All day Wednesday until after sundown, 226 toys lay scattered on the grass of Baker Lawn, each looking like it was abandoned by a child.
It was a silent memorial to the children killed in the Russian invasion of Ukraine, created by members of the Ukrainian Student Association. The installation included signs telling of the death toll in the war, and 10 separate signs with photographs remembered individual children killed since the attack began on Feb. 24.
“The real number is expected to be much higher since many casualties are unaccounted for in occupied cities, including Mariupol, where 22,000 people are believed to have died during the siege,” one sign read.
“Some of these stories were known all over Ukraine,” says Zhenia Dubrova ’24, co-organizer of the memorial. “For example, there is this one boy, Sasha, who the whole of Ukraine has been looking for and searching for 26 days. His mother put out the call on Facebook about his disappearance. Then, after 26 days, his body was found. So some of the stories we all know and we are all haunted by.”
Dubrova is from Donetsk, in the Donbas region of eastern Ukraine, which continues to see heavy fighting. Her family is still there.
“But obviously for people here, and for students, it is not a priority to read those kinds of stories or to go and search for them, so we wanted to have it here for all the students to see. On their way to class, they can walk by and look at the photographs and take just a minute, a moment, a second to think about the scale of what’s going on in Ukraine,” she says.
Tonia Zakorchemna ’23 was taking a gap year in Kyiv when, on Feb. 24, Russian missile attacks forced her to take shelter in the subway. The next day, with just the clothes she had on and a small backpack, she met up with her family, and they crossed the border into Poland. With her family safe, she returned to Dartmouth for the rest of the term.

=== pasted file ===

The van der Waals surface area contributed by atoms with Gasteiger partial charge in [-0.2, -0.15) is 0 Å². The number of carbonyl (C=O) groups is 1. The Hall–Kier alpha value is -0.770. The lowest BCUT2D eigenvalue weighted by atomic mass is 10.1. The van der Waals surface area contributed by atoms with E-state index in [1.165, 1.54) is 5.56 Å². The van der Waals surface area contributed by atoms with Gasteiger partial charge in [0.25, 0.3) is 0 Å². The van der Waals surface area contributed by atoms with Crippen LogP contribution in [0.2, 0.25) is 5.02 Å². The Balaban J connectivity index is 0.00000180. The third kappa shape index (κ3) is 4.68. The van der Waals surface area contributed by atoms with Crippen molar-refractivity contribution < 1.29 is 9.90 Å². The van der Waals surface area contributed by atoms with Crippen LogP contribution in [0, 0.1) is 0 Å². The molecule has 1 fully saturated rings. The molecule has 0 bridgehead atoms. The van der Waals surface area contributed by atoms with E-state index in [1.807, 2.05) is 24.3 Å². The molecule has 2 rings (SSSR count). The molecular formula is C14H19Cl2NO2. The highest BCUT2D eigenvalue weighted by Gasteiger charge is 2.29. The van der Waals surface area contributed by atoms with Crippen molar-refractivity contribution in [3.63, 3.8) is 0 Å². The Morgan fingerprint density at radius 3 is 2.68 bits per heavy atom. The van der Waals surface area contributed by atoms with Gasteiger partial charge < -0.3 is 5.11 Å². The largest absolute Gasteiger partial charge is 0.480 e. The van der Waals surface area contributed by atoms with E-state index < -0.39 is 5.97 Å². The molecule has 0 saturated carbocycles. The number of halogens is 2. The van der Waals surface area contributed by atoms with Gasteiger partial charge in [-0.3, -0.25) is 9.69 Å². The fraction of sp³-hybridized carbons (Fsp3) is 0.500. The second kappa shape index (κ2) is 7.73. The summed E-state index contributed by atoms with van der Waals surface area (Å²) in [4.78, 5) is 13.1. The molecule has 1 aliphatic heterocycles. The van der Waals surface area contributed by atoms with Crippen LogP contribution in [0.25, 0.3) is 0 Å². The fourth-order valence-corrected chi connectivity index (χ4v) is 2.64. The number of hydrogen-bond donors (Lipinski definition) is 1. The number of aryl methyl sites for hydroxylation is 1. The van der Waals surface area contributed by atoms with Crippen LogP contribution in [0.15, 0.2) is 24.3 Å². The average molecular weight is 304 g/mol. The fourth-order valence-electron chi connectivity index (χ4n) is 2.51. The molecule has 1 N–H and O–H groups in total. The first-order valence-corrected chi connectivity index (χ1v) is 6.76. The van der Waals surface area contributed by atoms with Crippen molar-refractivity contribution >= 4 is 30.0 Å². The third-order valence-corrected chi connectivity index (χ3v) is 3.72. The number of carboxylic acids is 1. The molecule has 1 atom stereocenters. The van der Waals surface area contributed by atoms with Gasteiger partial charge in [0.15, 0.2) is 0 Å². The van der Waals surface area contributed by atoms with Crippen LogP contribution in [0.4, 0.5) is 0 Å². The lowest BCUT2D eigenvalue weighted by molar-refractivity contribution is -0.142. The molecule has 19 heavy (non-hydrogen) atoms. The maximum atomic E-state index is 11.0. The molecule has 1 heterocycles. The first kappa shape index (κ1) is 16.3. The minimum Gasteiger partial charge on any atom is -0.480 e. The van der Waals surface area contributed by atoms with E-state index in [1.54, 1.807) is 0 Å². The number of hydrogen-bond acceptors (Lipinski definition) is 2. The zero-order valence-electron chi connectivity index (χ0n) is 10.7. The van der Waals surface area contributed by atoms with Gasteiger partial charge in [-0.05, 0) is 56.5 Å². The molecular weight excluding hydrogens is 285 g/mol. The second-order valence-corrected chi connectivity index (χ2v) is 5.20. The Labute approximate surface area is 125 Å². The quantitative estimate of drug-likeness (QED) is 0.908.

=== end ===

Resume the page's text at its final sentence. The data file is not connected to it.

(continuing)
“We wanted to tell the stories of these children. We wanted to scream about the stories of these children, to remember them, because there are innocent lives, dreams, childhoods, families that are lost in the war in Ukraine. And I think the world must know and must care for it, because it should be, it must be, our goal to stop this,” says Zakorchemna, co-organizer with Dubrova.
Nathan Syvash ’25, is from Novi Petrivtsi, 20 miles from Bucha, where a mass grave of Ukrainian civilians was uncovered after Russian forces withdrew. His parents are still living in his home village where 80% of the buildings are destroyed. A 2-year-old neighbor was killed in the collapse of a building hit by a Russian missile.
Syvash says setting up the display was difficult.
“I was helping with any task I was given, but it’s just mentally hard to do it,” Syvash says. “Even now, I’m not in the right headspace because I’m an uncle. I have two nieces and my neighbor has died and it makes me think of them and makes me think of my nieces who spent the first weeks of the war in a bomb shelter without seeing sun for two or three weeks.”
His nieces are nine and two years old.
“There is no possible justification in the world that could excuse any violence toward civilians in any possible way, under any condition,” Syvash says. “This is just a principle for a better society. If there is an establishment that thinks that their geopolitical interests are more important than that, then I think such an establishment should be abolished.”
Through the day, some people rushed by the silent memorial on the way to and from the library. Others paused to read the signs and gaze at the stuffed animals and other toys scattered in the grass.
Ryan Yong ’24 was taking a walk with a friend Wednesday evening after dinner when they happened upon the display. They paused beside each of the 10 panels dedicated to a young victim.
“To see how young these kids are—the fact that there’s no distinction between children and soldiers. It’s indiscriminate. It’s just murder,” Yong says.
“This sort of thing, it makes you see that these are individuals, not numbers. Even though they’re not any of my dear friends, the fact is there are other Ukrainians on this campus ... fellow students ... and just being able to share their perspective like this, it brings it close enough to where you can really feel it.”
Thursday evening on the Green, #DartmouthStudents4Ukraine, a group founded by students from across Dartmouth, launched a fundraiser in partnership with Granite United Way to support Ukrainian refugees. Donations can be made via the Granite United Way or by texting “Dartmouth” to 41444.